Elizabeth

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Probably since I haven't heard it in context as much, just the sound of the word alone has a very unique resonance with me for some reason.
 

tasuki

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Mmm. Maybe. If somebody answers nanimo to a "doushitano?" or "douka shita no?", to me it just plain means, "yes, but I'm not interested to talk about it". Of course, that's just what I get from it...
 

Elizabeth

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Maybe Littlebear can confirm (or not) this impression -- but I suspect from the perspective of a non-Japanese speaker having this discussion for the first time, part of the uniqueness of 'nanimo' the word is in its sound. "Na" and "ni" flow together almost imperceptibly since both are articulated near the alveolar part of the vocal tract while "mo" (a soft but firm ending syllable) entails moving the tongue down only slightly. It may be bland or a nice, easy and good name for something. ;)
 

littlebear

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Elizabeth is right. I chose the word 'nanimo' because phonetically it sounds nice in English. I also like the sound of 'tokidoki' and 'tomodachi' too.

Word connotation can be very interesting. In English the word 'selfish' generally has a negative meaning, but I've been told that 'wagamama' is not considered to be particularly negative in Japanese.

In contrast, in one of my Japanese dictionaries, the Japanese options for the word 'passion' translate into 'zeal' 'violent emotion' and 'rage', but there is no word given for 'love' or 'desire'. I don't think many English speaking people use the word 'passion' to mean 'rage'. Even if we refer to someone 'talking passionately' about a subject, this isn't really a negative statement.

Of course word meaning is culturally bound, and linguists have written plenty of theses on this subject, but it is very interesting, isn't it.

Thanks Tasuki for pointing out that Neon Genesis Evangelion isn't called that in Japanese. It really hadn't occured to me that the name was not the same in Japanese. I think New Century Evangelion sounds better !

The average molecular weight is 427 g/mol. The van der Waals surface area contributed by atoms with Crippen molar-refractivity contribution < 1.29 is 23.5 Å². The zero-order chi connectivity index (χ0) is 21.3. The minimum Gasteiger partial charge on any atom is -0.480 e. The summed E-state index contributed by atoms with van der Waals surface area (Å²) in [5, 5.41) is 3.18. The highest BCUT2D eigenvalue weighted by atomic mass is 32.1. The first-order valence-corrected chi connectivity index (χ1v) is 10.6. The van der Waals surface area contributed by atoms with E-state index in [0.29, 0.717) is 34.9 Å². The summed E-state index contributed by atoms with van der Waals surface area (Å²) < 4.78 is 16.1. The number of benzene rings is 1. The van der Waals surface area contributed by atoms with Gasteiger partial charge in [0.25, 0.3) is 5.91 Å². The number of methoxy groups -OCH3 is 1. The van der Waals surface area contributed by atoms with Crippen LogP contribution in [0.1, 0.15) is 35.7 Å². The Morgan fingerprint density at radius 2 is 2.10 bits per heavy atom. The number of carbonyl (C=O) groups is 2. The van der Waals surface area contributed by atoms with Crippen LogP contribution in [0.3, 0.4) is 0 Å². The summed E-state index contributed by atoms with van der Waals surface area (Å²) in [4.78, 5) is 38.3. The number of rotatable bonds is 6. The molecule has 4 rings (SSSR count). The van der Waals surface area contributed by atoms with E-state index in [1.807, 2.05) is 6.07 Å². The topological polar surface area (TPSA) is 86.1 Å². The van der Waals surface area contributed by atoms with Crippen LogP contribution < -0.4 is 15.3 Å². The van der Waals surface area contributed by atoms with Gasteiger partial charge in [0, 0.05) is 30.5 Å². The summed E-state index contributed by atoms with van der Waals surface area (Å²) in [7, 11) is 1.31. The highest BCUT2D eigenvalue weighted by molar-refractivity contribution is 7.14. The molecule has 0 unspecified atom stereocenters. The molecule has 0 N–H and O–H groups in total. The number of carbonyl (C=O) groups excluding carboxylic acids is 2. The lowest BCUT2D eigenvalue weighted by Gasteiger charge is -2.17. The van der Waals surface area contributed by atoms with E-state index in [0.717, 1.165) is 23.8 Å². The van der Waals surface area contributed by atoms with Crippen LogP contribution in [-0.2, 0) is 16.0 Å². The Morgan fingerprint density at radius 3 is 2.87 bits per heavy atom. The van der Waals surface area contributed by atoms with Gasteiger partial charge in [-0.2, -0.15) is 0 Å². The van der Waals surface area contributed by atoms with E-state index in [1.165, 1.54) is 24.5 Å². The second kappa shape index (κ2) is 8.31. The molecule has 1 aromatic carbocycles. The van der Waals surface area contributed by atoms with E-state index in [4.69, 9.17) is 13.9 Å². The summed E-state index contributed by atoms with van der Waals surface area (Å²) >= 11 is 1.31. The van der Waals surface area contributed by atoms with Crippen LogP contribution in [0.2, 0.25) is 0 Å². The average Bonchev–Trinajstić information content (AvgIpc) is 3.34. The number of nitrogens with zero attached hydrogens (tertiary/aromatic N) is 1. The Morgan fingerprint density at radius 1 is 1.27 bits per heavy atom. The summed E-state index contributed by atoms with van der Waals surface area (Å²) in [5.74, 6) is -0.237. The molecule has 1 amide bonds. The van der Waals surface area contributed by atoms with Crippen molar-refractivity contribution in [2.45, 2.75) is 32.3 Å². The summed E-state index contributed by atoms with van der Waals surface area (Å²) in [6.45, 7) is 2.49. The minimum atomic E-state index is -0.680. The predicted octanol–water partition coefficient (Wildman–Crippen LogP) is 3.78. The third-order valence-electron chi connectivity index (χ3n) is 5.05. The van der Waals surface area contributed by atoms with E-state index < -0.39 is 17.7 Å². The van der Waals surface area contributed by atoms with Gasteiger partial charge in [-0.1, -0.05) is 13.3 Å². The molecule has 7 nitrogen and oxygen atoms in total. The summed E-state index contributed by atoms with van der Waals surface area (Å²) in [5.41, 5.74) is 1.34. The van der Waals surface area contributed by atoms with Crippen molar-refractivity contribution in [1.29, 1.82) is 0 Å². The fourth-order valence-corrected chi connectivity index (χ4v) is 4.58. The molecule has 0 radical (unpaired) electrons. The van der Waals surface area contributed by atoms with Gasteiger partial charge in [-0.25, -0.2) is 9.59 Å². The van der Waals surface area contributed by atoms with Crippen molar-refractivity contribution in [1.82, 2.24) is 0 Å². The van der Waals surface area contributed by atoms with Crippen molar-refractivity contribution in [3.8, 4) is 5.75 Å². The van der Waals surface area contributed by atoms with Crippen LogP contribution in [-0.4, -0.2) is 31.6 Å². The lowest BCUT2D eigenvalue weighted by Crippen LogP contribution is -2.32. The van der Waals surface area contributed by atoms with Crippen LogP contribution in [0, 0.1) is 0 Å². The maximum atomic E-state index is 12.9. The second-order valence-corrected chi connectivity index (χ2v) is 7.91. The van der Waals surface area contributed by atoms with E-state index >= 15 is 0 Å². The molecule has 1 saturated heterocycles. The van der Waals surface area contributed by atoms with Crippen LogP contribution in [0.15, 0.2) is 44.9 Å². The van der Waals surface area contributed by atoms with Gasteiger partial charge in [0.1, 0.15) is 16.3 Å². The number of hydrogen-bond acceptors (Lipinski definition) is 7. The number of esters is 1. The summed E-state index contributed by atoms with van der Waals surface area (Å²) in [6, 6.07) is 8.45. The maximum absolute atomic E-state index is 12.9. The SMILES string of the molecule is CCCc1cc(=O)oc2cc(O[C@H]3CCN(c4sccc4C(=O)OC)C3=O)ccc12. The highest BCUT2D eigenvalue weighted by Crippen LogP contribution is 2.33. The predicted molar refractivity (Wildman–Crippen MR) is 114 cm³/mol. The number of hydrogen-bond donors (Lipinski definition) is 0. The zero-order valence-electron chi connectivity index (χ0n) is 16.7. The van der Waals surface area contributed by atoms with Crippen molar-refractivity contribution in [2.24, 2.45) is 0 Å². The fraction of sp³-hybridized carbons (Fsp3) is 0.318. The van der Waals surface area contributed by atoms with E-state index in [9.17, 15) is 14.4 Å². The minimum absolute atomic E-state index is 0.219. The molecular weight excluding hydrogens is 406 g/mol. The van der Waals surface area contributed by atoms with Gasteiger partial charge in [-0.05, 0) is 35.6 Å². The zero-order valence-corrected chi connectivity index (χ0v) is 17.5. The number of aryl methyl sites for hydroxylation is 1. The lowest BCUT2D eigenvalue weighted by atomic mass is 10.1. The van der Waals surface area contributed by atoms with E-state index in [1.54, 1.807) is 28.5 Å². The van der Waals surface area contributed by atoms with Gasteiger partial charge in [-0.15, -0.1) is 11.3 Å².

Littlebear
 

Elizabeth

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Originally posted by littlebear


In contrast, in one of my Japanese dictionaries, the Japanese options for the word 'passion' translate into 'zeal' 'violent emotion' and 'rage', but there is no word given for 'love' or 'desire'. I don't think many English speaking people use the word 'passion' to mean 'rage'. Even if we refer to someone 'talking passionately' about a subject, this isn't really a negative statement.
I really wouldn't consider 'passion' alone to be synonymous with rage or any kind of demonic madness -- outside of contexts such as the heat of passion or a fit of passion. And in Japanese there is 'hageshiikoi' for passionate love and 'netsuretsunakoi' for ardent love in addition to more words for lust or carnal desire (for sure) than we can enjoy in English. Japanese people, generally speaking, are more emotional than Westerners, it's just a matter of how those feelings get channeled and expressed.

As for 'wagamama,' my limited understanding is that it connotes more of a personality complex than 'rikoteki,' one of a host of supposedly "uniquely Japanese disorders," characterized by childish, negative, apathetic, and/or irresponsible behavior generally. If it doesn't have a negative connotation, it may be since so many people there seem to fit this description ;).
 
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mdchachi

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Yes, "nanimo nai" means "nothing" and it is negative meaning. But if you ask a Japanese "What is the trouble with you?", the Japanese answer "No problem" to you. In this case, "No problem" is "Nanimo" in Japanese. I think "No problem" is affirmative meaning, isn't it?

What Japanese phrase are you thinking of here? "mondai ga aru"? It must depend on what you are asking. If somebody asks you "What's the matter?" ("Doushita no?") it sounds strange to say "nanimo nai" -- "nandemo nai" is natural & correct.
I know this because I used to say nanimo in this context but was told many times that this was wrong.